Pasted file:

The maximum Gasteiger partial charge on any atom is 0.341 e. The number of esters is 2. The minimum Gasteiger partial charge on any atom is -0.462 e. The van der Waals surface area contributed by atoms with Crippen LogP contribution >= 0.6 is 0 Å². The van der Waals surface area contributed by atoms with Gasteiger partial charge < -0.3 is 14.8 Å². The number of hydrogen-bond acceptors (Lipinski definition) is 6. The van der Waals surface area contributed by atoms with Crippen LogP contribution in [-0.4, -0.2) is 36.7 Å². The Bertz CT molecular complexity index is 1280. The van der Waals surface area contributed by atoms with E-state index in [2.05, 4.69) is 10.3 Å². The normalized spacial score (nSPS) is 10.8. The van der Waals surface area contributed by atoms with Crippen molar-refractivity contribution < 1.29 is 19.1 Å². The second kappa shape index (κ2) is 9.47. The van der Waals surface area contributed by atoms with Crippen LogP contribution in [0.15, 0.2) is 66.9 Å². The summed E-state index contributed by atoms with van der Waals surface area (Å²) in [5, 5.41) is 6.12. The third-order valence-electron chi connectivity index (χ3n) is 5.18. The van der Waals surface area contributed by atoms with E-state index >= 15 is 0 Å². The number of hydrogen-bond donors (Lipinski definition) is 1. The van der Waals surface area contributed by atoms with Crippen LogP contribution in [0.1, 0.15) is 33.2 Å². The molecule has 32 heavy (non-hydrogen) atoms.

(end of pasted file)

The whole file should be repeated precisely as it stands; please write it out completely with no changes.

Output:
The maximum Gasteiger partial charge on any atom is 0.341 e. The number of esters is 2. The minimum Gasteiger partial charge on any atom is -0.462 e. The van der Waals surface area contributed by atoms with Crippen LogP contribution >= 0.6 is 0 Å². The van der Waals surface area contributed by atoms with Gasteiger partial charge < -0.3 is 14.8 Å². The number of hydrogen-bond acceptors (Lipinski definition) is 6. The van der Waals surface area contributed by atoms with Crippen LogP contribution in [-0.4, -0.2) is 36.7 Å². The Bertz CT molecular complexity index is 1280. The van der Waals surface area contributed by atoms with E-state index in [2.05, 4.69) is 10.3 Å². The normalized spacial score (nSPS) is 10.8. The van der Waals surface area contributed by atoms with Crippen molar-refractivity contribution < 1.29 is 19.1 Å². The second kappa shape index (κ2) is 9.47. The van der Waals surface area contributed by atoms with Crippen LogP contribution in [0.15, 0.2) is 66.9 Å². The summed E-state index contributed by atoms with van der Waals surface area (Å²) in [5, 5.41) is 6.12. The third-order valence-electron chi connectivity index (χ3n) is 5.18. The van der Waals surface area contributed by atoms with E-state index >= 15 is 0 Å². The number of hydrogen-bond donors (Lipinski definition) is 1. The van der Waals surface area contributed by atoms with Crippen LogP contribution in [0.1, 0.15) is 33.2 Å². The molecule has 32 heavy (non-hydrogen) atoms.